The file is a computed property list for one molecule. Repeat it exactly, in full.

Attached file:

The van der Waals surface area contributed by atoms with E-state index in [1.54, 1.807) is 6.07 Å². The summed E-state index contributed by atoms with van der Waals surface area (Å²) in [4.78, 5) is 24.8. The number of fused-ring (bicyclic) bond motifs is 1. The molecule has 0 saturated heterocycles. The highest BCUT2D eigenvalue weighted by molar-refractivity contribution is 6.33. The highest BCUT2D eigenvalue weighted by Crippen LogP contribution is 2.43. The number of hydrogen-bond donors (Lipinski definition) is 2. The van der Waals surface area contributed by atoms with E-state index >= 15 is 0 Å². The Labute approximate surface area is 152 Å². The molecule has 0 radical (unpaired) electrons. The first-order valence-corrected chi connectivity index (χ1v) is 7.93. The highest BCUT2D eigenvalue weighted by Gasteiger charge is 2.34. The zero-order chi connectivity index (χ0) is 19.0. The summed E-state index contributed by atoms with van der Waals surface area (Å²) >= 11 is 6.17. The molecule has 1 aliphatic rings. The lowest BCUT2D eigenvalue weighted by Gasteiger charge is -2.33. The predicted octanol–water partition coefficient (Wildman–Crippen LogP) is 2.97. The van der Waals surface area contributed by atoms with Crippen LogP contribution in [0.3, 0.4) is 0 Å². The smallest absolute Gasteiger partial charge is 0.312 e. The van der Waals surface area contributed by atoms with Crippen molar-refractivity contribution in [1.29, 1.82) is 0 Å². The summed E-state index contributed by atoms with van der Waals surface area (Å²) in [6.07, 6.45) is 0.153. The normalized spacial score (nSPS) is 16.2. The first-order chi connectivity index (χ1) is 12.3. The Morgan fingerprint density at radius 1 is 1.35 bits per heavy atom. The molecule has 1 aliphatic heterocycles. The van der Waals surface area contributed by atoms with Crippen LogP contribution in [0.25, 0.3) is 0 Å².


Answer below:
The van der Waals surface area contributed by atoms with E-state index in [1.54, 1.807) is 6.07 Å². The summed E-state index contributed by atoms with van der Waals surface area (Å²) in [4.78, 5) is 24.8. The number of fused-ring (bicyclic) bond motifs is 1. The molecule has 0 saturated heterocycles. The highest BCUT2D eigenvalue weighted by molar-refractivity contribution is 6.33. The highest BCUT2D eigenvalue weighted by Crippen LogP contribution is 2.43. The number of hydrogen-bond donors (Lipinski definition) is 2. The van der Waals surface area contributed by atoms with E-state index >= 15 is 0 Å². The Labute approximate surface area is 152 Å². The molecule has 0 radical (unpaired) electrons. The first-order valence-corrected chi connectivity index (χ1v) is 7.93. The highest BCUT2D eigenvalue weighted by Gasteiger charge is 2.34. The zero-order chi connectivity index (χ0) is 19.0. The summed E-state index contributed by atoms with van der Waals surface area (Å²) >= 11 is 6.17. The molecule has 1 aliphatic rings. The lowest BCUT2D eigenvalue weighted by Gasteiger charge is -2.33. The predicted octanol–water partition coefficient (Wildman–Crippen LogP) is 2.97. The van der Waals surface area contributed by atoms with Crippen LogP contribution in [0.3, 0.4) is 0 Å². The smallest absolute Gasteiger partial charge is 0.312 e. The van der Waals surface area contributed by atoms with Crippen molar-refractivity contribution in [1.29, 1.82) is 0 Å². The summed E-state index contributed by atoms with van der Waals surface area (Å²) in [6.07, 6.45) is 0.153. The normalized spacial score (nSPS) is 16.2. The first-order chi connectivity index (χ1) is 12.3. The Morgan fingerprint density at radius 1 is 1.35 bits per heavy atom. The molecule has 1 aliphatic heterocycles. The van der Waals surface area contributed by atoms with Crippen LogP contribution in [0.25, 0.3) is 0 Å².